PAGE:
We have never been opposed to toys, but as children grow and multiply, so do their toys! I began to inwardly groan whenever holidays and birthdays rolled around, because really, children don’t need as many toys as they generally have. They are hard to keep organized, and easy to lose. Thankfully, our extended family has been very respectful in the types of toys shared. As time has gone on, and especially since we are gearing up for a move into smaller living quarters, I have seen our boys begin to evaluate more closely their possessions. Suddenly, we all have to prioritize, and only the most important items get to go along with us! I’ve seen many toys go out, and we have shifted to the new era of Big Boy Toys.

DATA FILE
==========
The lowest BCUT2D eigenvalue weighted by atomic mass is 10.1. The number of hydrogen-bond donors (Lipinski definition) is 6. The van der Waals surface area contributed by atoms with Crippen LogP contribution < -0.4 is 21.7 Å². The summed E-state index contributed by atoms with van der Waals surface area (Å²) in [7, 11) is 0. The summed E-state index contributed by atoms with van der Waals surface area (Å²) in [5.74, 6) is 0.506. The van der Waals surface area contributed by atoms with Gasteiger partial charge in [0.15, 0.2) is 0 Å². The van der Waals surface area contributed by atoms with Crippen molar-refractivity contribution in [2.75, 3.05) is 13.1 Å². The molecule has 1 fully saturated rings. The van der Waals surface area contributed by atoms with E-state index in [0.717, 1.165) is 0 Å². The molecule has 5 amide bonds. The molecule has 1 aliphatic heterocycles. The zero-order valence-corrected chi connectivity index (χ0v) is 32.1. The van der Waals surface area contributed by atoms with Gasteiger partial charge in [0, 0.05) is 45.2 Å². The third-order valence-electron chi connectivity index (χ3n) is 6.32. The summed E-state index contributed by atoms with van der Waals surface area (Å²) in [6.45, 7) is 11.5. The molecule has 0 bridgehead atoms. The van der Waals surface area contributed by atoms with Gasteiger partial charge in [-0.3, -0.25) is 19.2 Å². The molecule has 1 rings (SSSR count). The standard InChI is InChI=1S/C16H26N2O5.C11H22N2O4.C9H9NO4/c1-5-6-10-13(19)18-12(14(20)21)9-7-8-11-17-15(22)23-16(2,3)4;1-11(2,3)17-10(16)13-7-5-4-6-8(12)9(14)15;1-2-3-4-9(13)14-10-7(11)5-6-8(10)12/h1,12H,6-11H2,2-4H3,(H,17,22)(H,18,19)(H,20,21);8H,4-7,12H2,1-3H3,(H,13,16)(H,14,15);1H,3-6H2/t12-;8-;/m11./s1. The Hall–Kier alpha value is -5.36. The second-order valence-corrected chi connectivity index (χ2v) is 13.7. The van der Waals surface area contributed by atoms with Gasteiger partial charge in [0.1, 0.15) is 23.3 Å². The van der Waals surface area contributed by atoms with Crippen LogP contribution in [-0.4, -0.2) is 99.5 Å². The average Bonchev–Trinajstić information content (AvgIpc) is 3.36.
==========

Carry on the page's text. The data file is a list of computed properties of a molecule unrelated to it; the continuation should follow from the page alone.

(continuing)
Big Boy Toys are those that men and boys alike appreciate: power tools, ratchet sets, etc. Once every three weeks or so, my boys will convince me to take them to Harbor Freight Tool Store. I’m afraid I go into that store like my husband would enter a Hobby Lobby — dragging my feet and groaning to myself. I set a timer; otherwise, we’d stay for hours! One reason I go is the very reason I hate to go — I know that a good percentage of what’s sold, or given away for free, in that store is going to be a disappointment. I hate to see good money used up on trifles, but once I’ve stated my opinion of the necessity of some of the freebies, I hold my tongue. Time does teach lessons here — those “free batteries” let you down just when you are getting ready to take that great shot of the eclipse; the “free” headlight really doesn’t provide enough light for your trail; and you can only use so many amazing grabbers! So, the lessons learned by purchasing or acquiring cheap stuff is a good one, better taught by experience than by parental advice. Our sons are slowly learning that there is quality to be found, but they may have to wait, pay more, or both, in order to find it.